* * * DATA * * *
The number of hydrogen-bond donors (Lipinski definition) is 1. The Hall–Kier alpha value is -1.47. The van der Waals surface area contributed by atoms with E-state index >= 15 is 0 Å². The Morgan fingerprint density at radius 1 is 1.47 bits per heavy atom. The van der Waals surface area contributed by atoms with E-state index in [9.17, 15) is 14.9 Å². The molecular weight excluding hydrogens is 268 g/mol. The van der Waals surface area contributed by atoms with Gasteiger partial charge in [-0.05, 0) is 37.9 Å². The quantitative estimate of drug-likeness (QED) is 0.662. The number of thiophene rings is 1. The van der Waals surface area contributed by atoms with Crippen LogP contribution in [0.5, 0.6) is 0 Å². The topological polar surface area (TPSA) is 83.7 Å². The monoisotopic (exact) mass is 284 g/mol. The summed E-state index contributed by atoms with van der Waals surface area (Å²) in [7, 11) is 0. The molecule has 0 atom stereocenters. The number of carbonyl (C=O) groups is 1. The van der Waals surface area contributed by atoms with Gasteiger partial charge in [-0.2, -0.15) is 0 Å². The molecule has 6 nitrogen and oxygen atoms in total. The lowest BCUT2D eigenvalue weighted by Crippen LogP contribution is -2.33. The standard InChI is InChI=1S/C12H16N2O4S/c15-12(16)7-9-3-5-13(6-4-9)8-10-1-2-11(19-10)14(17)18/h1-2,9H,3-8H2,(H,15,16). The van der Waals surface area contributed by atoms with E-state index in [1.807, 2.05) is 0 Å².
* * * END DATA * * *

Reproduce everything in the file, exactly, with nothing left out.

The number of hydrogen-bond donors (Lipinski definition) is 1. The Hall–Kier alpha value is -1.47. The van der Waals surface area contributed by atoms with E-state index >= 15 is 0 Å². The Morgan fingerprint density at radius 1 is 1.47 bits per heavy atom. The van der Waals surface area contributed by atoms with E-state index in [9.17, 15) is 14.9 Å². The molecular weight excluding hydrogens is 268 g/mol. The van der Waals surface area contributed by atoms with Gasteiger partial charge in [-0.05, 0) is 37.9 Å². The quantitative estimate of drug-likeness (QED) is 0.662. The number of thiophene rings is 1. The van der Waals surface area contributed by atoms with Crippen LogP contribution in [0.5, 0.6) is 0 Å². The topological polar surface area (TPSA) is 83.7 Å². The monoisotopic (exact) mass is 284 g/mol. The summed E-state index contributed by atoms with van der Waals surface area (Å²) in [7, 11) is 0. The molecule has 0 atom stereocenters. The number of carbonyl (C=O) groups is 1. The van der Waals surface area contributed by atoms with Gasteiger partial charge in [-0.2, -0.15) is 0 Å². The molecule has 6 nitrogen and oxygen atoms in total. The lowest BCUT2D eigenvalue weighted by Crippen LogP contribution is -2.33. The standard InChI is InChI=1S/C12H16N2O4S/c15-12(16)7-9-3-5-13(6-4-9)8-10-1-2-11(19-10)14(17)18/h1-2,9H,3-8H2,(H,15,16). The van der Waals surface area contributed by atoms with E-state index in [1.807, 2.05) is 0 Å².